To determine the prevalence and determinants of Chlamydia trachomatis (CT) infections among asymptomatic men and women in general practice. To determine participation rates in a systematic screening programme in general practice, using home obtained mailed urine samples.
In 15 general practices in Amsterdam, the Netherlands, a sample of 11,005 persons (5541 women and 5464 men), aged 15-40 were invited to send in a urine sample and a completed questionnaire by mail. The urine samples were tested using the ligase chain reaction for DNA amplification. Patients diagnosed with CT were treated and partner notification was performed.
33 of invited males (1809/5464) and 50 of females (2751/5541) sent in the study material. Older patients participated more frequently than younger patients. Participation rates among persons with a Dutch background were higher than rates among persons from other ethnic groups. In 42 men and 79 women a CT infection was identified (2.3 and 2.9 respectively). Infections were more prevalent in patients from Surinam and the Dutch Antilles and in the age category 21-25 years. Type of health insurance as a proxy measure of socioeconomic status was not an indicator of infection.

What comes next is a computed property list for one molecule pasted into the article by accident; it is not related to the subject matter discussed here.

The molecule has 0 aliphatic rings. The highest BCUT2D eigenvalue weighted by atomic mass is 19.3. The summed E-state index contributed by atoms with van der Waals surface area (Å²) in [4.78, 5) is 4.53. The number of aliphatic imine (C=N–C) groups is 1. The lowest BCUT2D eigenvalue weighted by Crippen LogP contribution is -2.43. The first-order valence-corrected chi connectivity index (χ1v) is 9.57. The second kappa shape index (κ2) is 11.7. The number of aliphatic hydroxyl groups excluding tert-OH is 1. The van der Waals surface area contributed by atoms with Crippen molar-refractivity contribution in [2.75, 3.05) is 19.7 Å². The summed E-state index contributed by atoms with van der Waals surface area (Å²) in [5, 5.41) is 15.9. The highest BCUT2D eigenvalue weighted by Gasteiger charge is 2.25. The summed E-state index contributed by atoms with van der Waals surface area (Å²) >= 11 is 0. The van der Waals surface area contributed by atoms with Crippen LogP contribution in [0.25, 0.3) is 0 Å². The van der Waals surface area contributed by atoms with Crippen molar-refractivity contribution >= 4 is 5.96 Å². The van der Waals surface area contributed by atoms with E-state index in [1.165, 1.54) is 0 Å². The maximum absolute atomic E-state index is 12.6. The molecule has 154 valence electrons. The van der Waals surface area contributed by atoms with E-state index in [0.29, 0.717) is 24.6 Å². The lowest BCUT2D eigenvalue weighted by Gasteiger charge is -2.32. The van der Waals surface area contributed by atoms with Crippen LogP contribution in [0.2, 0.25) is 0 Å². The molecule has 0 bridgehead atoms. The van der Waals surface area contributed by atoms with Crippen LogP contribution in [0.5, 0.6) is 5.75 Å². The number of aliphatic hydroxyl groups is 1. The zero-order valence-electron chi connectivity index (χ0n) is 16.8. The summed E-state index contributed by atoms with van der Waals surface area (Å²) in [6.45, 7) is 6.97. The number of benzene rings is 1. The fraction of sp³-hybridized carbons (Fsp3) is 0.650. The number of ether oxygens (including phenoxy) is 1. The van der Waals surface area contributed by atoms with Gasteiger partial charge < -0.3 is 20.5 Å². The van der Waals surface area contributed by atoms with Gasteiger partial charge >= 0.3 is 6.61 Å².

The participation in this systematic screening using mail-sent urine samples was 33 in men and 50 in women. The CT prevalences among asymptomatic men and women were 2.3 and 2.9 respectively.